DFIT interpretation has been a theme of the work that we’ve done within ResFrac. Our collaborative 2018 Industry Study, which culminated in one of the ‘Best of URTeC’ papers in 2019, developed significant new advances in interpretation. I’ve recorded a roughly two-hour talk summarizing the findings from that study, along with related work done at UT Austin on this topic from 2013-2015.
The talk covers: (1) what is a DFIT and why they are performed, (2) problems with the often-used ‘tangent’ method of interpreting DFITs, (3) discussion of some of the new methods developed in the 2018 Industry Study, (4) a worked example using a Utica/Point Pleasant example, and (5) miscellaneous examples of practical ‘curve balls’ found in real data.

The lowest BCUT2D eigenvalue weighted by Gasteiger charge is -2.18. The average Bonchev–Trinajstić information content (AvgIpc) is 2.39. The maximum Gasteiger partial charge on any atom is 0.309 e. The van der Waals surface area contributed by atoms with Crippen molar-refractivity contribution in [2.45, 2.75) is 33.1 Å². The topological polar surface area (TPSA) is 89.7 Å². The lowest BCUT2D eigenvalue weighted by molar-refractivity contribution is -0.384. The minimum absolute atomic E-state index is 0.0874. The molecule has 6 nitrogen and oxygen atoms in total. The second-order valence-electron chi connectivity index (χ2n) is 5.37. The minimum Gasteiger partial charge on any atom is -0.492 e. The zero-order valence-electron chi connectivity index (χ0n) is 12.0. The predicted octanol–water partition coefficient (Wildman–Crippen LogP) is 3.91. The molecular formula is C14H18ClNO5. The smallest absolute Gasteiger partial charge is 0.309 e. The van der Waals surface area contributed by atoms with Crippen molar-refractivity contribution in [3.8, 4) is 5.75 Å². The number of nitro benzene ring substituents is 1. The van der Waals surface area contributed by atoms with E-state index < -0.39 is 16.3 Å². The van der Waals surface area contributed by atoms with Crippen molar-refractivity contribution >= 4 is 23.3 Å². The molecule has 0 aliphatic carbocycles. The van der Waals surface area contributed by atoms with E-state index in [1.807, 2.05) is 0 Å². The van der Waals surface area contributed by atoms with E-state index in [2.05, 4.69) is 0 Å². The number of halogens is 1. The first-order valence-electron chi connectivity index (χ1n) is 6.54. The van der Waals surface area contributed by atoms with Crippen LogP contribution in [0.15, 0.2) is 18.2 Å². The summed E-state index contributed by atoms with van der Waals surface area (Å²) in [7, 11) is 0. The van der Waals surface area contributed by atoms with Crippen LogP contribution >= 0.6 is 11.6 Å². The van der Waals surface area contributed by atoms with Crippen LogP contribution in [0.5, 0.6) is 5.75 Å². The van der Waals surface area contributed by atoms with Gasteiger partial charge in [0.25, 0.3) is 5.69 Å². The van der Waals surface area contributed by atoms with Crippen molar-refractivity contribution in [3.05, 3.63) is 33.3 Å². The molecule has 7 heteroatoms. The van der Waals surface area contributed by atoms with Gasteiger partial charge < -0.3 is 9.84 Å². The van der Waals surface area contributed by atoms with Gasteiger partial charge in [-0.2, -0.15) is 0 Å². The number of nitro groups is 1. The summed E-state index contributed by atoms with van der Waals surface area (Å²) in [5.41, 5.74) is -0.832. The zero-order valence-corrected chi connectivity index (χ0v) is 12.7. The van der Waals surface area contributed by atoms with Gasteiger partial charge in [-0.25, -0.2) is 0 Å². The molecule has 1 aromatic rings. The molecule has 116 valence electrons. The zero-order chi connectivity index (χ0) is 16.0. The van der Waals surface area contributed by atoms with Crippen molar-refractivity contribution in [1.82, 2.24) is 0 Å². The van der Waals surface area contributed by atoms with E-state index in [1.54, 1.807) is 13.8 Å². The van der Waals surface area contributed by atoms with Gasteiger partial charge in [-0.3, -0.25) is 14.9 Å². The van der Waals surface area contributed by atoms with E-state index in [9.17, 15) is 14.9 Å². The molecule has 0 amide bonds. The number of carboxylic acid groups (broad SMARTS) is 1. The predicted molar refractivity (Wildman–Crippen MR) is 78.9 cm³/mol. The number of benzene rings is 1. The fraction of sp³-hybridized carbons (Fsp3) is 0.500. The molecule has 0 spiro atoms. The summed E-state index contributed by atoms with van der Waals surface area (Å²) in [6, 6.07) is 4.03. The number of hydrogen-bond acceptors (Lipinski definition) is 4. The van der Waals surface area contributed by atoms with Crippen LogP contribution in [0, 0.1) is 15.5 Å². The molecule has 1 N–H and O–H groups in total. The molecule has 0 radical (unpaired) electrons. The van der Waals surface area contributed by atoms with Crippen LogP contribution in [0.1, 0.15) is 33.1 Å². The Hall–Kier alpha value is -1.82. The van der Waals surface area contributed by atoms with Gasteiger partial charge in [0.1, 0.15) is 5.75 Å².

From our 2018 Industry Study, my favorite new contributions to highlight are: (1) extending the Valko/Economides preclosure method to include wellbore storage and the effect of leakoff during injection, (2) using a method inspired by the Mayerhofer method to extend the preclosure technique to include the effect of changing fluid pressure after shut-in, (3) the discovery that viscosity contrast in a gas shale DFIT causes false radial that can lead to overestimation of the permeability, and (4) integration of these and a variety of other insights into a transparent, validated, theoretically based, practical, and easy-to-use interpretation procedure.